Dan Rodricks

Baltimore: City of sighs and disappointments as big as Chris Davis | COMMENTARY

The sun sets as the Kansas City Royals play the Baltimore Orioles at Oriole Park at Camden Yards in 2019.

Chris Davis, the baseball player formerly known as Crush, crashed back into the sports news on Wednesday with a report that he had undergone season-ending hip surgery in Texas. While many Orioles fans probably reacted to this development with indifference, others felt sympathy, and still others released that wistful, broken-dream sigh familiar to anyone engaged in civic life around here.

Baltimore is a city of sighs. It’s a city of tarnished charms and unrealized potential. We remain in a state of perpetual recovery from seismic social and economic changes that started 50 years ago. The city has brilliance and beauty a block away from trauma and trash. It’s known more for the latter, and soon HBO viewers will get another dose of dystopia by the bay. (Wouldn’t it be shocking if the next Baltimore-based TV drama was about, say, the amazing medicine that happens at Johns Hopkins Hospital or the heroic efforts of Baltimore schoolteachers and coaches?)


So news that Davis, once the big, brawny slugging hero at Oriole Park, won’t be in an Orioles uniform this season — and possibly ever again — brought back before our weary eyes a huge Baltimore disappointment: Signed to a big-time contract after twice leading the majors in home runs, Davis has been a bust since.

The Orioles gave Davis a seven-season deal worth $161 million. He hit 159 home runs in the four seasons before that contract and, while not known for impressive batting averages, he managed to hit .286 in 2013 and .262 in 2015. In the four pre-pandemic seasons since then, Davis hit 92 home runs and his batting average plummeted to .168 in 2018 and .179 in 2019. Davis continued striking out a lot, a chronic condition compounded by his sinking on-base percentage.


You’d think he’d be embarrassed to keep taking the Orioles money. I once suggested that Davis announce that he was either quitting and leaving unearned money on the table or giving most of what remained in his contract to charity. (It’s not unheard of: A Kansas City Royals pitcher, Gil Meche, retired and left $12 million behind. “I was making a crazy amount of money for not even pitching,” he said upon leaving the game. “Honestly, I didn’t feel like I deserved it.”)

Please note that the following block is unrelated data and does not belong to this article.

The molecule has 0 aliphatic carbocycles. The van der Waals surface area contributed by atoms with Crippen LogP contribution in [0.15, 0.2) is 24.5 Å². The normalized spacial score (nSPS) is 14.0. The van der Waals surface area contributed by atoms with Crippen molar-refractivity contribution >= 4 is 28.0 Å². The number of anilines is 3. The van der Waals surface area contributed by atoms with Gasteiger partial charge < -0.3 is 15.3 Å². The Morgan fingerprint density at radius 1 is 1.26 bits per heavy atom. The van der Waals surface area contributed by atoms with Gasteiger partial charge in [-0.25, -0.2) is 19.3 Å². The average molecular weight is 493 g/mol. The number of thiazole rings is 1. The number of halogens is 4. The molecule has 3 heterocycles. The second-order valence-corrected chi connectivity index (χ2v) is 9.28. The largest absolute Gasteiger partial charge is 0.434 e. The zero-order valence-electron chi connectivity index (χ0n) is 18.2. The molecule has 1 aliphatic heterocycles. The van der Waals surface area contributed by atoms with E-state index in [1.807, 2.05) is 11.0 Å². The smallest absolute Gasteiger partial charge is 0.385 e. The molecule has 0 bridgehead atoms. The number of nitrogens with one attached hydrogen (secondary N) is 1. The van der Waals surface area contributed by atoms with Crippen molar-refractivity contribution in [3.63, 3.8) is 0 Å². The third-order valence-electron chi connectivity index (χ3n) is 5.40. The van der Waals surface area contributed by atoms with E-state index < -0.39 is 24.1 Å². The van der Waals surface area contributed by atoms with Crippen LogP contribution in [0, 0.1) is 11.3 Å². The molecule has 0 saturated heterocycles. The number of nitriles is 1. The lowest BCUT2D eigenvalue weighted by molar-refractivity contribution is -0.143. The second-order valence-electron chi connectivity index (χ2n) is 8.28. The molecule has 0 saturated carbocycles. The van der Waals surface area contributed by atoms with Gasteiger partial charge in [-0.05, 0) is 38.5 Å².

Instead of expressing anything close to that, Davis insisted that he would try again to return to his old form and, in an interview with The Baltimore Sun in December, he referred to his salary as “the one big lump that they’re kind of stuck with.”

Ya think?

If I sound a little jaded about this, it’s for good reason: Davis is still under contract, and Adam Jones isn’t.

Aside from that, I’m dealing with columnist regret, which is akin to buyer’s remorse, except it didn’t cost me what it cost the Orioles.

After the 2015 season, I wrote a column pleading with Davis to sign a new contract with the Orioles. If you recall, that was the year of Freddie Gray’s death and the West Baltimore unrest that followed his funeral. We didn’t know it then, but 2015 was the start of six miserable years of escalating violence and homicides. The city was losing population. The last thing we needed was Crush leaving town for another team.

My plea was based on the idea that, like it or not, sports and sport heroes give the city a lift. They instill and inflate municipal pride.

Not everyone agreed that an athlete in free agency should consider such things. One of the radio sports guys knocked my “Dear Chris Davis” letter, saying it was ridiculous to suggest that a baseball player could “save the city.”


For the record, I never suggested such a thing. I only meant then what I mean now: There are aspects of life in a long-struggling city that keep its citizens believing and hoping and yearning, and they’re not easily quantified — the feeling of comfort and safety, the level of community spirit you detect in a neighborhood, the degree of idealism you see in young people, the durability of the city’s institutions, the sense of continuity that comes from a place’s history and traditions, the amount of potential you sniff in the air, and the feeling of anticipation that comes with each Orioles season, no matter what.

There’s a lot working against all that.

I heard a guy devoted to Baltimore say, “I hate the crime, I despise the murder. It hurts the soul.” And it brought me back to my many ineffective attempts to put words to feelings about the worsening violence. He’s right. Whether you think about it or let news of Baltimore murders slip through one ear and out the other, it hurts the soul.

I realize this is a long way from the disappointment of Chris Davis. But what’s on my mind today was on my mind then, as 2015 was ending: I worry about the future of the city. I thought losing Davis back then would have been kicking Baltimore when it was as far down as I’ve ever seen it in 40-plus years.

But it didn’t work out, like a lot of things around here.

So what do we do? Give up? We can’t. We can’t just quit and walk out, float around with no sense of home or place. Instead, we stick around to see what happens. The soul hurts but at least Baltimore still has one.